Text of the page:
Autistic adults have unreliable neural sensory responses to visual, auditory, and touch stimuli, according to research published in the journal Neuron. This poor response reliability, the study’s authors conclude, appears to be a fundamental neural characteristic of autism.
“We are not suggesting that unreliable sensory responses cause autism,” explains David Heeger, professor in the Department of Psychology and Center for Neural Science and one of the study’s authors. “But, rather, that autism might be a consequence of unreliable activity throughout the brain during development. We’ve measured it in sensory areas of the brain, but we hypothesize that the same kind of unreliability might be what’s limiting the development of social and language abilities in the brain areas that subserve those functions.”
“Within the autism research community, most researchers are looking for the location in the brain where autism happens,” says the study’s lead author, Ilan Dinstein, who graduated from NYU’s doctoral program in 2009 and is now a postdoctoral researcher in Carnegie Mellon’s Department of Psychology. “We’re taking a different approach and thinking about how a general characteristic of the brain could be different in autism—and how that might lead to behavioral changes.”
Autism is a disorder well known for its complex changes in behavior, including repeating actions over and over and having difficulty with social interactions and language. Current approaches to understanding what causes these behaviors focus primarily on specific brain regions associated with them, without necessarily linking back to fundamental properties of the brain’s signaling abilities.
The research published in Neuron takes a significant step toward deciphering the connection between general brain function and the emergent behavioral patterns in autism.
The researchers studied 14 adults with autism and 14 without—between the ages of 19 and 39—by conducting sensory experiments inside a functional magnetic resonance imaging (fMRI) machine. To measure visual activity in the brain, participants were shown a pattern of moving dots. The auditory stimulation consisted of pure tones presented to both ears, and short air puffs were used to stimulate the somatosensory senses. The fMRI measured each individual’s brain activity during the experiments.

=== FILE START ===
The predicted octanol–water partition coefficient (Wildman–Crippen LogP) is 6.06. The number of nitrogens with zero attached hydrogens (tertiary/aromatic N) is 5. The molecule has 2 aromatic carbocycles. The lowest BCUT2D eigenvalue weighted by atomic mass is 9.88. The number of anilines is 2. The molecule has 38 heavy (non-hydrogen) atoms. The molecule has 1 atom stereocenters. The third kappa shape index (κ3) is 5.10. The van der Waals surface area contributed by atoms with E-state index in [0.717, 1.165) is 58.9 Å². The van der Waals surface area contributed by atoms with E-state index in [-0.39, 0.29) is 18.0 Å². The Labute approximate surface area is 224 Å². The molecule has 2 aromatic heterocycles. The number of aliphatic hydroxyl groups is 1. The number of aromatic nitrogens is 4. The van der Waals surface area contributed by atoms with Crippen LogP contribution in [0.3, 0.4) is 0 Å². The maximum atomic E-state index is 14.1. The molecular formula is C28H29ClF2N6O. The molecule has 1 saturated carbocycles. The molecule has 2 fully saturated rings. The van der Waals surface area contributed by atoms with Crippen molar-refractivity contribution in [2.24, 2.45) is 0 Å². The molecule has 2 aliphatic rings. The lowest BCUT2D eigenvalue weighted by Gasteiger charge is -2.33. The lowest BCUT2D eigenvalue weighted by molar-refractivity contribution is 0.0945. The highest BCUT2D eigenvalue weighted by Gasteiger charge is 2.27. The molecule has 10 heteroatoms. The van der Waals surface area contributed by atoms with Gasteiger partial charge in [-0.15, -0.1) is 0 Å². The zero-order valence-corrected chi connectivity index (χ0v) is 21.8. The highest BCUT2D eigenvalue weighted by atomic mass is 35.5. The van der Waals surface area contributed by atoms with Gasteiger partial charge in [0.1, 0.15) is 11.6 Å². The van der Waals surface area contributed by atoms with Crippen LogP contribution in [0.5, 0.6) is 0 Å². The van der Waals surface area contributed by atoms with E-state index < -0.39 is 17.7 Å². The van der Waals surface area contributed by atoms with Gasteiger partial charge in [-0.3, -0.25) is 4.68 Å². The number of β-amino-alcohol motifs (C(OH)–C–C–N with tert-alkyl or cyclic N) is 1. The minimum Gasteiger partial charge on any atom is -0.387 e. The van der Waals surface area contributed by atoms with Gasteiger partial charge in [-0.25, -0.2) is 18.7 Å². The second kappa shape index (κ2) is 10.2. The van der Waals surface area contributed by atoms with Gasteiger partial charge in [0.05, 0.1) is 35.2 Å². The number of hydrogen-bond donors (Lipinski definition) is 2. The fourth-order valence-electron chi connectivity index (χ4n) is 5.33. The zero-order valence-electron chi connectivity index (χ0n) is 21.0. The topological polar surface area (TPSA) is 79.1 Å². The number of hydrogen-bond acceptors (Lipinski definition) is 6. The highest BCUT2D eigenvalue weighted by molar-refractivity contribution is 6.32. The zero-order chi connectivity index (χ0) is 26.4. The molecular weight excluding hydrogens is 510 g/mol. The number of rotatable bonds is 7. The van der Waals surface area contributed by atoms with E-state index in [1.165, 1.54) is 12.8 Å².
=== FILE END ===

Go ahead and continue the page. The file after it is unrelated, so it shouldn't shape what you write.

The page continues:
The within-individual response reliability was significantly lower—by 30-40 percent—in those with autism. This was the case for all three sensory systems—the visual, auditory, and sense of touch. This meant there was not a typical, predictable response from trial to trial. Thus, in the individuals with autism, there was significant intra-individual variability, with responses varying from strong to weak. Non-autistic adults had replicable and consistent responses from trial to trial.
“This suggests that there is something very fundamental that is altered in the cortical responses in individuals with autism,” says co-author Marlene Behrmann, professor at Carnegie Mellon. The study also presents the first time that researchers have investigated multiple sensory systems—at a primary brain function level—within the same autistic individual.
“One of the problems with autism is that there is considerable variability in symptoms across individuals,” Dinstein observes. “In this case, we have a tremendous amount of data on each individual and each of their three sensory systems. And we see the same unreliability across all of them in autism relative to the controls.”